import java.lang.reflect.*;

public class PureJavaQuest {
public static void main(String[] args) throws Exception {
Method catchBreath =
Dragon dragon = new Dragon();
System.out.println( catchBreath.invoke(dragon) );

This works fine. But if the Gatekeepers invoke the Spell of Java Security, we're stymied:

java PureJavaQuest

Exception in thread "main"
access denied (
java.lang.reflect.ReflectPermission suppressAccessChecks)
[ stack trace snipped ]

As an aside, the following security policy would allow us to succeed:

grant {
permission java.lang.reflect.ReflectPermission

Used like so (if the above were in


Warp One: Using Java with Groovy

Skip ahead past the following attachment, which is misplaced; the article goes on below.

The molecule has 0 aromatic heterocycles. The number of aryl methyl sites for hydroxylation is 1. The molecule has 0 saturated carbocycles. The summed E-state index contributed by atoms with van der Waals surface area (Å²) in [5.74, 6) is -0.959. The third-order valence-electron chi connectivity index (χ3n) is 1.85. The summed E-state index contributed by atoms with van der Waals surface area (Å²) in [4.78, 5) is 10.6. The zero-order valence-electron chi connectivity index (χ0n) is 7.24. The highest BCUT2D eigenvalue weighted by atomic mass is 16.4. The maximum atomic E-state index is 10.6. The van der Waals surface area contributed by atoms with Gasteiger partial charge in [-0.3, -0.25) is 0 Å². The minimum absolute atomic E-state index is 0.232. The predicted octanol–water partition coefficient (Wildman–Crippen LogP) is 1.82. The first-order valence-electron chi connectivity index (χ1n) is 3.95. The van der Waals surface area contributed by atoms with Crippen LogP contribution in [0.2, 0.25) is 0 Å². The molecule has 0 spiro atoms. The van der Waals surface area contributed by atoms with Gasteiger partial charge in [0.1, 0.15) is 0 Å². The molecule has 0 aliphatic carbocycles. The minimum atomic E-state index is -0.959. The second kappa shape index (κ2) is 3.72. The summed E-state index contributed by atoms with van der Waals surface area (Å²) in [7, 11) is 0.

Let's write a Groovy script to use the Dragon class directly:

println "Are gatekeepers using spell? "
+ System.getProperty("")

Dragon dragon = new Dragon()
println dragon.catchBreath()

Here's the run:

$ groovy EasyQuest.groovy
Are gatekeepers using spell? null
essence of hot magic

It works! I believe this is due to a bug in Groovy with respect to private access. (I'm ok with this because I suspect that it is a well-known issue that will be fixed soon). (Is this really a problem in Groovy 1.1 ? Am I missing something?)

Can we exploit this somehow? What happens if the Gatekeepers use the Spell of Java Security:

$ groovy.bat EasyQuest.groovy
Are gatekeepers using spell? true
essence of hot magic